Pro-inflammatory cytokine levels and their relation to preeclampsia severity

In a recent study posted to the preprint server Research Square while under review for publication in Journal of Inflammation, researchers examine plasma interleukin-6 (IL-6), vascular cell adhesion molecule-1 (VCAM-1), and C-reactive protein (CRP) levels in pregnant women with preeclampsia with and without end-organ complications to understand their roles as disease markers and predictors.

Study: Circulating concentrations of pro-inflammatory cytokines in preeclampsia with varying disease severity. Image Credit: wavebreakmedia /

*Important notice: Research Square publishes preliminary scientific reports that are not peer-reviewed and, therefore, should not be regarded as conclusive, guide clinical practice/health-related behavior, or treated as established information.


Preeclampsia affects about 5% of pregnancies and is responsible for over 60,000 maternal deaths annually. This health condition is characterized by hypertension with mild to life-threatening end-organ complications such as eclampsia, stroke, and pulmonary edema.

Preeclampsia is linked to a systemic inflammatory response in the body. Therefore, chronic inflammation in the peripheral tissues and placenta leads to increased concentrations of inflammatory biomarkers, such as CRP, IL-6, and VCAM-1 in the blood.

In previous studies, these biomarkers, particularly IL-6 and VCAM-1, have been found to be elevated in severe cases of preeclampsia. However, the role of CRP remains unclear, as some studies report increased levels in severe cases, while others do not show significant differences.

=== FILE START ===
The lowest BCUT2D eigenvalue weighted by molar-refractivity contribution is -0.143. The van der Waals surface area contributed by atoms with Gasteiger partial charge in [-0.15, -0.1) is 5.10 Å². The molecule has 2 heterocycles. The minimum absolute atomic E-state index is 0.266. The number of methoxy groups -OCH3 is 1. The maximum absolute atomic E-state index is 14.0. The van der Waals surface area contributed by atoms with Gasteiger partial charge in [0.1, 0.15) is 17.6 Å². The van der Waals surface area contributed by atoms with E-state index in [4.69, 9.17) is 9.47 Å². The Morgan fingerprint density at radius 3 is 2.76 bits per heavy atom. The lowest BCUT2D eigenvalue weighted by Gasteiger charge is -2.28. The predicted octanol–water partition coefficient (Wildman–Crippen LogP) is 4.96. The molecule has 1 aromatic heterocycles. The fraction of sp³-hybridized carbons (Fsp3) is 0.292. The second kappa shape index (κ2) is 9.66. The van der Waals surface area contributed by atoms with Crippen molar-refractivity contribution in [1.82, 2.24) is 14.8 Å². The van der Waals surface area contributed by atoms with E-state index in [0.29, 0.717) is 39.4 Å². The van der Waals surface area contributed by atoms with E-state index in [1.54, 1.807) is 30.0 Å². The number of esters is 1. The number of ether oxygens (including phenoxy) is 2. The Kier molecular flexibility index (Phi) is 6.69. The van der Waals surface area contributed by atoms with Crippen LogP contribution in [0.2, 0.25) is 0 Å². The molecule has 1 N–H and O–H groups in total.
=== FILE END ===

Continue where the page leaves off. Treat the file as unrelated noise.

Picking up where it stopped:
About the study

The present study included women from the Preeclampsia Obstetric Adverse Events (PROVE) Biobank, Preeclampsia Intervention 2 (PI 2) trial at Tygerberg Hospital in South Africa, and Preeclampsia Intervention with Esomeprazole (PIE) trial cohorts. The PROVE biobank aimed to facilitate preeclampsia research, while the PIE and PI 2 trials were randomized controlled trials testing new treatments for pre-term preeclampsia.

The study enrolled women diagnosed with preeclampsia, based on the International Society for the Study of Hypertension in Pregnancy (ISSHP) criteria, and significant proteinuria. Blood samples were collected from women before delivery; however, those participating in intervention trials involving esomeprazole or metformin extended-release (ER) were excluded from the study.

The participants were grouped based on their preeclampsia complications including without end-organ complications, with one end-organ complication, and with multiple end-organ complications from various systems. Severe hypertension could be present in any group and specific complications were defined for each group.

Blood samples were collected and analyzed through enzyme-linked immunosorbent assay (ELISA) for VCAM-1, IL-6, and CRP. Statistical analyses included unadjusted and adjusted comparisons using analysis of variance (ANOVA) and analysis of covariance (ANCOVA), respectively, on log-transformed biomarker values. Missing values were replaced and a sensitivity analysis was performed.

All tests were two-sided and statistical analyses were conducted using a statistical package for social science (SPSS) and statistical analysis system (SAS) software. The results were illustrated using scatter plots.

Study results

The study included a total of 183 women, each of whom were categorized based on the severity of their preeclampsia and presence of end-organ complications. Among these individuals, 119 women experienced preeclampsia without any end-organ complications.

In contrast, 49 women presented with one end-organ complication, thus indicating a more severe form of the disease. Furthermore, 15 women experienced multiple end-organ complications.

Women who suffered from end-organ complications were more likely to be younger, have a higher body mass index (BMI), and nulliparous. Among women with one end-organ complication, the time from sampling to delivery was comparatively shorter. Furthermore, women experiencing multiple end-organ complications were significantly more likely to deliver a stillborn child.